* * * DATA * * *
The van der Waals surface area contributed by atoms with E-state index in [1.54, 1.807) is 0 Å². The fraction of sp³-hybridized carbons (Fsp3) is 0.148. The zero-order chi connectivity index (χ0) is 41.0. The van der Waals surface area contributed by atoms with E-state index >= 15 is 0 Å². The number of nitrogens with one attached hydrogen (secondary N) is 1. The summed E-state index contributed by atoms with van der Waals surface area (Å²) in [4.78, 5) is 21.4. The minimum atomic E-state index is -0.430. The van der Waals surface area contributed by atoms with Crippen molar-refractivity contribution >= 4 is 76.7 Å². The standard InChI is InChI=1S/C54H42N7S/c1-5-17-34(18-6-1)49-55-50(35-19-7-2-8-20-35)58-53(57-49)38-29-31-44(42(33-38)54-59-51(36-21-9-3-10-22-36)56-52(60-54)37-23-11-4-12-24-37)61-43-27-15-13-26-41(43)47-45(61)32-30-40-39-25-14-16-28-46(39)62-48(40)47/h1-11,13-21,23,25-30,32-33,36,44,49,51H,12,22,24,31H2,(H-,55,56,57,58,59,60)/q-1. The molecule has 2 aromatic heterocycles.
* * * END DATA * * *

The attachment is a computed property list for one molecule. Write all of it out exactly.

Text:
The van der Waals surface area contributed by atoms with E-state index in [1.54, 1.807) is 0 Å². The fraction of sp³-hybridized carbons (Fsp3) is 0.148. The zero-order chi connectivity index (χ0) is 41.0. The van der Waals surface area contributed by atoms with E-state index >= 15 is 0 Å². The number of nitrogens with one attached hydrogen (secondary N) is 1. The summed E-state index contributed by atoms with van der Waals surface area (Å²) in [4.78, 5) is 21.4. The minimum atomic E-state index is -0.430. The van der Waals surface area contributed by atoms with Crippen molar-refractivity contribution >= 4 is 76.7 Å². The standard InChI is InChI=1S/C54H42N7S/c1-5-17-34(18-6-1)49-55-50(35-19-7-2-8-20-35)58-53(57-49)38-29-31-44(42(33-38)54-59-51(36-21-9-3-10-22-36)56-52(60-54)37-23-11-4-12-24-37)61-43-27-15-13-26-41(43)47-45(61)32-30-40-39-25-14-16-28-46(39)62-48(40)47/h1-11,13-21,23,25-30,32-33,36,44,49,51H,12,22,24,31H2,(H-,55,56,57,58,59,60)/q-1. The molecule has 2 aromatic heterocycles.